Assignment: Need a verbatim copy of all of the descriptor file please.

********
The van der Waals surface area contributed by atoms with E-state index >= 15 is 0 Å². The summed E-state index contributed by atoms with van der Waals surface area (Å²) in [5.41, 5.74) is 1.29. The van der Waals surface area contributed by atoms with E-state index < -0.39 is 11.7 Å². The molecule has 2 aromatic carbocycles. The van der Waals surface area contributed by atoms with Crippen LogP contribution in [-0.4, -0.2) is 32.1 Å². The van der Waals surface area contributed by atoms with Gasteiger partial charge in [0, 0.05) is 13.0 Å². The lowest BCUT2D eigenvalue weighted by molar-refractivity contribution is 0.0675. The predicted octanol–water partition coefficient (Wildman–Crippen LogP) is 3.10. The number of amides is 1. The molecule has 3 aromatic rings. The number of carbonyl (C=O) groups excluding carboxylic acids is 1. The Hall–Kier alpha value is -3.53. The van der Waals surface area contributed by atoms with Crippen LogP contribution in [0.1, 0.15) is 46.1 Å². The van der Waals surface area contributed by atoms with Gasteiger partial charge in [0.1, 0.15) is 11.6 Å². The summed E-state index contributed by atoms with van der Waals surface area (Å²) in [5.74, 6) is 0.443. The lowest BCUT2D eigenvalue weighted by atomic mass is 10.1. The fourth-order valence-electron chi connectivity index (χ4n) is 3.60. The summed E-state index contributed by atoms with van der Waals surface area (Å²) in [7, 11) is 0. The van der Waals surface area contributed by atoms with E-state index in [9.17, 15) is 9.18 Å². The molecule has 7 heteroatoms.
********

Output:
The van der Waals surface area contributed by atoms with E-state index >= 15 is 0 Å². The summed E-state index contributed by atoms with van der Waals surface area (Å²) in [5.41, 5.74) is 1.29. The van der Waals surface area contributed by atoms with E-state index < -0.39 is 11.7 Å². The molecule has 2 aromatic carbocycles. The van der Waals surface area contributed by atoms with Crippen LogP contribution in [-0.4, -0.2) is 32.1 Å². The van der Waals surface area contributed by atoms with Gasteiger partial charge in [0, 0.05) is 13.0 Å². The lowest BCUT2D eigenvalue weighted by molar-refractivity contribution is 0.0675. The predicted octanol–water partition coefficient (Wildman–Crippen LogP) is 3.10. The number of amides is 1. The molecule has 3 aromatic rings. The number of carbonyl (C=O) groups excluding carboxylic acids is 1. The Hall–Kier alpha value is -3.53. The van der Waals surface area contributed by atoms with Crippen LogP contribution in [0.1, 0.15) is 46.1 Å². The van der Waals surface area contributed by atoms with Gasteiger partial charge in [0.1, 0.15) is 11.6 Å². The summed E-state index contributed by atoms with van der Waals surface area (Å²) in [5.74, 6) is 0.443. The lowest BCUT2D eigenvalue weighted by atomic mass is 10.1. The fourth-order valence-electron chi connectivity index (χ4n) is 3.60. The summed E-state index contributed by atoms with van der Waals surface area (Å²) in [7, 11) is 0. The van der Waals surface area contributed by atoms with E-state index in [9.17, 15) is 9.18 Å². The molecule has 7 heteroatoms.